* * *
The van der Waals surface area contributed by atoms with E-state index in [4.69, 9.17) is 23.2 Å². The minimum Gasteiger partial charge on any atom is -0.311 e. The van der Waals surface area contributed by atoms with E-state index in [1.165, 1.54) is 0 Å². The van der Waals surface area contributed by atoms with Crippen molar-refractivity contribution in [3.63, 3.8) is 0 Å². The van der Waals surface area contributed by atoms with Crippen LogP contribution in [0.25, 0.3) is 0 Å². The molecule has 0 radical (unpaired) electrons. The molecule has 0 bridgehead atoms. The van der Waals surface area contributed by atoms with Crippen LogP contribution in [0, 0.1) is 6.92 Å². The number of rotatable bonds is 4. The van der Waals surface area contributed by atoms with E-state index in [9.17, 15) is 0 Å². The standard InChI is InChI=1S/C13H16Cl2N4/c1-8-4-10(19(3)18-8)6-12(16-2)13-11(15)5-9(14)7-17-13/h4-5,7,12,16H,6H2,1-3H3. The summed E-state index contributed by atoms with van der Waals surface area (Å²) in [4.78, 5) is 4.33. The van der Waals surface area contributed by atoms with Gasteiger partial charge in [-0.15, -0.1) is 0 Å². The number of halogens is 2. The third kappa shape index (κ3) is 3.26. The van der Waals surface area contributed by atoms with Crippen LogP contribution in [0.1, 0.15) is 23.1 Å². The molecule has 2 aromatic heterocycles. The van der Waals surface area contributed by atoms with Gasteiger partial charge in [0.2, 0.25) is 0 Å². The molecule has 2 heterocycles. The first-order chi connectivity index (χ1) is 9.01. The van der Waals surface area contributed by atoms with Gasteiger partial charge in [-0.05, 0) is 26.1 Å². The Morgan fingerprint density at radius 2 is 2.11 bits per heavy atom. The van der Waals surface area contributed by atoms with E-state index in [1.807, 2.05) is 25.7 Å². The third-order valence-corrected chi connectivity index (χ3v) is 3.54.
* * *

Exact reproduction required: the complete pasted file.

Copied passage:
The van der Waals surface area contributed by atoms with E-state index in [4.69, 9.17) is 23.2 Å². The minimum Gasteiger partial charge on any atom is -0.311 e. The van der Waals surface area contributed by atoms with E-state index in [1.165, 1.54) is 0 Å². The van der Waals surface area contributed by atoms with Crippen molar-refractivity contribution in [3.63, 3.8) is 0 Å². The van der Waals surface area contributed by atoms with Crippen LogP contribution in [0.25, 0.3) is 0 Å². The molecule has 0 radical (unpaired) electrons. The molecule has 0 bridgehead atoms. The van der Waals surface area contributed by atoms with Crippen LogP contribution in [0, 0.1) is 6.92 Å². The number of rotatable bonds is 4. The van der Waals surface area contributed by atoms with E-state index in [9.17, 15) is 0 Å². The standard InChI is InChI=1S/C13H16Cl2N4/c1-8-4-10(19(3)18-8)6-12(16-2)13-11(15)5-9(14)7-17-13/h4-5,7,12,16H,6H2,1-3H3. The summed E-state index contributed by atoms with van der Waals surface area (Å²) in [4.78, 5) is 4.33. The van der Waals surface area contributed by atoms with Gasteiger partial charge in [-0.15, -0.1) is 0 Å². The number of halogens is 2. The third kappa shape index (κ3) is 3.26. The van der Waals surface area contributed by atoms with Crippen LogP contribution in [0.1, 0.15) is 23.1 Å². The molecule has 2 aromatic heterocycles. The van der Waals surface area contributed by atoms with Gasteiger partial charge in [0.2, 0.25) is 0 Å². The molecule has 2 heterocycles. The first-order chi connectivity index (χ1) is 9.01. The van der Waals surface area contributed by atoms with Gasteiger partial charge in [-0.05, 0) is 26.1 Å². The Morgan fingerprint density at radius 2 is 2.11 bits per heavy atom. The van der Waals surface area contributed by atoms with E-state index in [1.807, 2.05) is 25.7 Å². The third-order valence-corrected chi connectivity index (χ3v) is 3.54.